Formula One's expressed interest in adding a US track to the global series after a long absence, but recent attempts to secure one have faltered. Monticello Motor Club president Ari Strauss thinks his track in upstate New York might have what it takes.
In a letter widely and predictably leaked by club members, Strauss says Formula One's chief engineer spent time taking measurements of the 4.1-mile circuit after a successful meeting between the club and F1 maestro Bernie Ecclestone. The track was pronounced suitable, should a few "minor" modifications be made. Monticello now joins the running for a 10-year exclusive contract for the race, a contest Strauss describes as "like winning the Olympics."
Located about 90 minutes' drive north of the city, Monticello is a private track for wealthy car enthusiasts. It's a huge, varied track with 20 corners and three straights totalaling 1.5 miles on their own. If a Cadillac CTS-V can reach 170 MPH on the back straight, imagine the speeds F1 cars would reach. The only problem is a complete and utter lack of spectating areas (really, there's none), something likely to be addressed if the track is awarded the contract.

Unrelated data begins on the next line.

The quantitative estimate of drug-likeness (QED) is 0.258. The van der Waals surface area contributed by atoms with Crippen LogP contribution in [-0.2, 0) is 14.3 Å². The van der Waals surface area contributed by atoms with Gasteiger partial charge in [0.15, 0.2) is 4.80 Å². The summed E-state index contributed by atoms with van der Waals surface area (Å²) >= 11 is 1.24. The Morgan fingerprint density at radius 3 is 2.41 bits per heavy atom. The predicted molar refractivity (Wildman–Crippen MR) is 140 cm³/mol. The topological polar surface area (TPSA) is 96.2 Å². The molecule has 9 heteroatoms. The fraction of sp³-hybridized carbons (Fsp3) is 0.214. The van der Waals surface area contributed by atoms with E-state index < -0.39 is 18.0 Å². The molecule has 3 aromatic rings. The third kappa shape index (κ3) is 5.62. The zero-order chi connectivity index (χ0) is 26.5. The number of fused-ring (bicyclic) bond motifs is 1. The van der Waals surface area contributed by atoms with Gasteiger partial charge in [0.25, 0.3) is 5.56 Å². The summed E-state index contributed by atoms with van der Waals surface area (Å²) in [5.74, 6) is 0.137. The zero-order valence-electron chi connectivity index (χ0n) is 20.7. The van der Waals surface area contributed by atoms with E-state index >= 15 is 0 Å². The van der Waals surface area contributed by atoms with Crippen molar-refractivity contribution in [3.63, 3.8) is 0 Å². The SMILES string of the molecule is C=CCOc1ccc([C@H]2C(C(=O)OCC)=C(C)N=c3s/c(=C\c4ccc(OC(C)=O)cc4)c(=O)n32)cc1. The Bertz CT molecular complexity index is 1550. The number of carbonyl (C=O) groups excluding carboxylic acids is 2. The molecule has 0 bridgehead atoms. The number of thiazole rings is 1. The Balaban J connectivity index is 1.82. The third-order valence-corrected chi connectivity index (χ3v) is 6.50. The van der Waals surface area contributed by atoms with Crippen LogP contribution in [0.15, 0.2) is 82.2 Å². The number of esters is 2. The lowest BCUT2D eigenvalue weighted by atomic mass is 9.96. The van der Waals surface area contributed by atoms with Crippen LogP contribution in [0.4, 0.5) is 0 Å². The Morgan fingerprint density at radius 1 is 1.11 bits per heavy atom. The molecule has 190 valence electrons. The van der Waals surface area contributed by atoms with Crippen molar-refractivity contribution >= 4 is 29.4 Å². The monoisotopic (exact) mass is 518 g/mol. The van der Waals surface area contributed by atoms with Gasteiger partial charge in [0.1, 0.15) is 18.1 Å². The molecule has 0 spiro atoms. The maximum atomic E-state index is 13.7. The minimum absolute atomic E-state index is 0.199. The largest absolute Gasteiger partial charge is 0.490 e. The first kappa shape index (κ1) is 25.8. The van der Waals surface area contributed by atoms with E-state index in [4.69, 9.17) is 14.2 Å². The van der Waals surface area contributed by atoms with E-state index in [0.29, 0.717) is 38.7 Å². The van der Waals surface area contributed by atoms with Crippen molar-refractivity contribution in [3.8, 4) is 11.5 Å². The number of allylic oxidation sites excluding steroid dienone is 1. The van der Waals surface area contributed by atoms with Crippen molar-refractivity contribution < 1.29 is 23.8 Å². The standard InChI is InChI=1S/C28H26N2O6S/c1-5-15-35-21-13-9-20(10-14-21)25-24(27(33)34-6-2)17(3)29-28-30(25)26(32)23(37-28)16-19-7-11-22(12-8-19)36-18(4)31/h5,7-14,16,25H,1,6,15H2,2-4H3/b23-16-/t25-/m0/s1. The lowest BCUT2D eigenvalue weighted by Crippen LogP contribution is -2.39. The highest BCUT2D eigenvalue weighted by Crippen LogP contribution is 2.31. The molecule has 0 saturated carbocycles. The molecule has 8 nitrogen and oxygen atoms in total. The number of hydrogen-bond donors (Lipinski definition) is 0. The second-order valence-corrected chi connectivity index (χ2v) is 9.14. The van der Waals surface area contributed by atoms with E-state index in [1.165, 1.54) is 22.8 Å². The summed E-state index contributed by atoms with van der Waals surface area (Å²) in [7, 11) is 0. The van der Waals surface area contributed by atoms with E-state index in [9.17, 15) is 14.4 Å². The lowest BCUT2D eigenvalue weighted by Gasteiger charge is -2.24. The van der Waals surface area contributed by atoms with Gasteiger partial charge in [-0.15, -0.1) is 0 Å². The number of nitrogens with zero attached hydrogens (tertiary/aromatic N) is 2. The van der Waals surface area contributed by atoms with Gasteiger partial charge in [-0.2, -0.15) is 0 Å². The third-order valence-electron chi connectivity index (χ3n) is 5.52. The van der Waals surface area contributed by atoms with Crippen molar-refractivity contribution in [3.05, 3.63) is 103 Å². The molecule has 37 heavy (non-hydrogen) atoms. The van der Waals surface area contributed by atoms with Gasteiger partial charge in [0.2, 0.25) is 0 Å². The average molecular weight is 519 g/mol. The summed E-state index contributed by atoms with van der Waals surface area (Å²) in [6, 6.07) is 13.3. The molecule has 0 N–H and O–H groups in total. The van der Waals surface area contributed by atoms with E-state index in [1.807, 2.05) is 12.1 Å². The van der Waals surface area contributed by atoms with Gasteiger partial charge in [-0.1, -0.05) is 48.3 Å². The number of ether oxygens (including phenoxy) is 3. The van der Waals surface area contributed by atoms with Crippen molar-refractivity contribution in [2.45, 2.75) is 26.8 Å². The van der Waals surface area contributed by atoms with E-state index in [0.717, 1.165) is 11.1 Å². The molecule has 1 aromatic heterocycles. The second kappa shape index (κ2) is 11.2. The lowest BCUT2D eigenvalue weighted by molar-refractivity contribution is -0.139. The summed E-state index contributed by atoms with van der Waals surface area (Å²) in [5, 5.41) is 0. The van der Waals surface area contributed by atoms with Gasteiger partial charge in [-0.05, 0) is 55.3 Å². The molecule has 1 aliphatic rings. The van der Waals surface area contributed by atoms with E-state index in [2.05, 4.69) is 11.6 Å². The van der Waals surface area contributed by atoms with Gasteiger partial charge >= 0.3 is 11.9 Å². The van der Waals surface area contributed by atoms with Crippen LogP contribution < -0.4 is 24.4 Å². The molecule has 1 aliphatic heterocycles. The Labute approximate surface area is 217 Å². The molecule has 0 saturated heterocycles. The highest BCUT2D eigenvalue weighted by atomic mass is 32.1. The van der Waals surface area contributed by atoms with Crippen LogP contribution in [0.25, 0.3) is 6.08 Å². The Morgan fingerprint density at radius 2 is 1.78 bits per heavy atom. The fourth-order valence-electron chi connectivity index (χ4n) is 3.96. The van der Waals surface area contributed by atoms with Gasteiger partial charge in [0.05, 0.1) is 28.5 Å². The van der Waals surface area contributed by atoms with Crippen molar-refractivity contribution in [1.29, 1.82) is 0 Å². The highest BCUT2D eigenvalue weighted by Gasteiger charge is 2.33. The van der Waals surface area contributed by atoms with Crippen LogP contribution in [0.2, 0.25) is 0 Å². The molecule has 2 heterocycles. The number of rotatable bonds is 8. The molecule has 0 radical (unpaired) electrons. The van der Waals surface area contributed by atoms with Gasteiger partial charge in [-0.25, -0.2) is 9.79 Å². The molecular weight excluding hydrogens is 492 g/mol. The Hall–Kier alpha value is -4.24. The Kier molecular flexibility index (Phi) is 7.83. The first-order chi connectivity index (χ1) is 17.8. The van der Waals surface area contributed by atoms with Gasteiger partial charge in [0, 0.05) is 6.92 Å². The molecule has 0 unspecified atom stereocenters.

Here's the letter in full:
Within the next day, you may read that Formula 1 (F1) is planning a return to the United States and has their sights on a special location in New York: Monticello Motor Club.
A few months ago, Bill McMichael and I met with Bernie Ecclestone, President/CEO of Formula One Management (FOM), and discussed the terms for an exclusive 10-year United States Grand Prix to be hosted at MMC. Shortly thereafter, Hermann Tilke, the chief engineer and circuit designer for F1, spent time at MMC and confirmed that our track and surrounding properties, with some expansion and minor track modifications, is an excellent location for a Grand Prix. Since receiving a letter of understanding from FOM confirming their hope to bring the US Grand Prix to Monticello, Bill and I have continued to secure the backing and support of local, state, and federal politicians and organizations.